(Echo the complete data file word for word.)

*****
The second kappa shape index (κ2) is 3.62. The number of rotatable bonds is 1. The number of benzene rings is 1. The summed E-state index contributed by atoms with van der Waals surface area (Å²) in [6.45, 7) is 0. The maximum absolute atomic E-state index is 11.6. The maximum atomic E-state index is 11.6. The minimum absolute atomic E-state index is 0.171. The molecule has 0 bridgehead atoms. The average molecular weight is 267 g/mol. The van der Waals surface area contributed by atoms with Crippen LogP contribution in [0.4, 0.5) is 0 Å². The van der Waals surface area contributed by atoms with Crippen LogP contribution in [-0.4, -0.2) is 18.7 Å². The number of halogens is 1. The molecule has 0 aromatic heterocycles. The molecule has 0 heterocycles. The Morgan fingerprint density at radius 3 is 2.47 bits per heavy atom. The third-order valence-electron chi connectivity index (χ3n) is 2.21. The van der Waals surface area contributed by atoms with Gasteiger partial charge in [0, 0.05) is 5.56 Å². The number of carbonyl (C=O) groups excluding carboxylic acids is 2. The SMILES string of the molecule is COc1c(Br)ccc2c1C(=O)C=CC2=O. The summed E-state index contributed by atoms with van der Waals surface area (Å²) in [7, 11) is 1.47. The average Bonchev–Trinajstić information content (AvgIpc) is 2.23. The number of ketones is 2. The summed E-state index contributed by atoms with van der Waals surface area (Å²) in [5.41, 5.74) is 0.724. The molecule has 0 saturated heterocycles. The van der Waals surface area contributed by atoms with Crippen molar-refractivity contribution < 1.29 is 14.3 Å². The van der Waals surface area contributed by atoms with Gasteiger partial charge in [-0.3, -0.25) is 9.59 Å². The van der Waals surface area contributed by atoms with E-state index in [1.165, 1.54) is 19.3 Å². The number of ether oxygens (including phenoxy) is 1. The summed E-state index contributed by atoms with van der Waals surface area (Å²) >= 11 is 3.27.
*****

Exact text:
The second kappa shape index (κ2) is 3.62. The number of rotatable bonds is 1. The number of benzene rings is 1. The summed E-state index contributed by atoms with van der Waals surface area (Å²) in [6.45, 7) is 0. The maximum absolute atomic E-state index is 11.6. The maximum atomic E-state index is 11.6. The minimum absolute atomic E-state index is 0.171. The molecule has 0 bridgehead atoms. The average molecular weight is 267 g/mol. The van der Waals surface area contributed by atoms with Crippen LogP contribution in [0.4, 0.5) is 0 Å². The van der Waals surface area contributed by atoms with Crippen LogP contribution in [-0.4, -0.2) is 18.7 Å². The number of halogens is 1. The molecule has 0 aromatic heterocycles. The molecule has 0 heterocycles. The Morgan fingerprint density at radius 3 is 2.47 bits per heavy atom. The third-order valence-electron chi connectivity index (χ3n) is 2.21. The van der Waals surface area contributed by atoms with Gasteiger partial charge in [0, 0.05) is 5.56 Å². The number of carbonyl (C=O) groups excluding carboxylic acids is 2. The SMILES string of the molecule is COc1c(Br)ccc2c1C(=O)C=CC2=O. The summed E-state index contributed by atoms with van der Waals surface area (Å²) in [7, 11) is 1.47. The average Bonchev–Trinajstić information content (AvgIpc) is 2.23. The number of ketones is 2. The summed E-state index contributed by atoms with van der Waals surface area (Å²) in [5.41, 5.74) is 0.724. The molecule has 0 saturated heterocycles. The van der Waals surface area contributed by atoms with Crippen molar-refractivity contribution < 1.29 is 14.3 Å². The van der Waals surface area contributed by atoms with Gasteiger partial charge in [-0.3, -0.25) is 9.59 Å². The van der Waals surface area contributed by atoms with E-state index in [1.165, 1.54) is 19.3 Å². The number of ether oxygens (including phenoxy) is 1. The summed E-state index contributed by atoms with van der Waals surface area (Å²) >= 11 is 3.27.